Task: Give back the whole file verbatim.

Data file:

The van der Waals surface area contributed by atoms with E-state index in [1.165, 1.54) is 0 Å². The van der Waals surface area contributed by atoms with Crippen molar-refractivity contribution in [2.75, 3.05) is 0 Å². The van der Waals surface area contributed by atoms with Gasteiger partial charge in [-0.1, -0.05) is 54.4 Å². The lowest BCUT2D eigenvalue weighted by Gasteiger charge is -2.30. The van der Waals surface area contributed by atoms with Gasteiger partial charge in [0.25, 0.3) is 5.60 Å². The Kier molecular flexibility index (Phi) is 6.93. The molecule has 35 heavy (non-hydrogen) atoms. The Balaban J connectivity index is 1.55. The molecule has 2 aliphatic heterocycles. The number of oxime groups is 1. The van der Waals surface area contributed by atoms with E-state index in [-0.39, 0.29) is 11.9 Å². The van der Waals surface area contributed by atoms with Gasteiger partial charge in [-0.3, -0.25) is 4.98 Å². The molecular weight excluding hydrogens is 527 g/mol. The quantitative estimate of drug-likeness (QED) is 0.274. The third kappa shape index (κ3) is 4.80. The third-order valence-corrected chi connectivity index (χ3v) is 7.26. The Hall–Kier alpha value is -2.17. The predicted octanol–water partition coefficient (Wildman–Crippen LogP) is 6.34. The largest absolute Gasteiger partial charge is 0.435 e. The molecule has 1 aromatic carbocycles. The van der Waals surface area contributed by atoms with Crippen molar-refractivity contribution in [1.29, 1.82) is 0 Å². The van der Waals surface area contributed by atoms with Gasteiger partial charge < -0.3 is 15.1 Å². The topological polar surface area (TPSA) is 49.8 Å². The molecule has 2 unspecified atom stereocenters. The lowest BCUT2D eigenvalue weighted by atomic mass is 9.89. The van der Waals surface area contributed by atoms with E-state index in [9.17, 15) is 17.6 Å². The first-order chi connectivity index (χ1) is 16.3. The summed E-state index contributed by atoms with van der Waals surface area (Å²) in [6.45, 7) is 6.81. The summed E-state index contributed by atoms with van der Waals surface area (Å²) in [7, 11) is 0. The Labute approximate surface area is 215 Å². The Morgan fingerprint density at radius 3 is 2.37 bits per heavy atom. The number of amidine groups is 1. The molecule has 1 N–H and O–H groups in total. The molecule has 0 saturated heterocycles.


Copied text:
The van der Waals surface area contributed by atoms with E-state index in [1.165, 1.54) is 0 Å². The van der Waals surface area contributed by atoms with Crippen molar-refractivity contribution in [2.75, 3.05) is 0 Å². The van der Waals surface area contributed by atoms with Gasteiger partial charge in [-0.1, -0.05) is 54.4 Å². The lowest BCUT2D eigenvalue weighted by Gasteiger charge is -2.30. The van der Waals surface area contributed by atoms with Gasteiger partial charge in [0.25, 0.3) is 5.60 Å². The Kier molecular flexibility index (Phi) is 6.93. The molecule has 35 heavy (non-hydrogen) atoms. The Balaban J connectivity index is 1.55. The molecule has 2 aliphatic heterocycles. The number of oxime groups is 1. The van der Waals surface area contributed by atoms with E-state index in [-0.39, 0.29) is 11.9 Å². The van der Waals surface area contributed by atoms with Gasteiger partial charge in [-0.3, -0.25) is 4.98 Å². The molecular weight excluding hydrogens is 527 g/mol. The quantitative estimate of drug-likeness (QED) is 0.274. The third kappa shape index (κ3) is 4.80. The third-order valence-corrected chi connectivity index (χ3v) is 7.26. The Hall–Kier alpha value is -2.17. The predicted octanol–water partition coefficient (Wildman–Crippen LogP) is 6.34. The largest absolute Gasteiger partial charge is 0.435 e. The molecule has 1 aromatic carbocycles. The van der Waals surface area contributed by atoms with Crippen molar-refractivity contribution in [1.29, 1.82) is 0 Å². The van der Waals surface area contributed by atoms with Gasteiger partial charge < -0.3 is 15.1 Å². The topological polar surface area (TPSA) is 49.8 Å². The molecule has 2 unspecified atom stereocenters. The lowest BCUT2D eigenvalue weighted by atomic mass is 9.89. The van der Waals surface area contributed by atoms with E-state index in [9.17, 15) is 17.6 Å². The first-order chi connectivity index (χ1) is 16.3. The summed E-state index contributed by atoms with van der Waals surface area (Å²) in [6.45, 7) is 6.81. The summed E-state index contributed by atoms with van der Waals surface area (Å²) in [7, 11) is 0. The Labute approximate surface area is 215 Å². The Morgan fingerprint density at radius 3 is 2.37 bits per heavy atom. The number of amidine groups is 1. The molecule has 1 N–H and O–H groups in total. The molecule has 0 saturated heterocycles.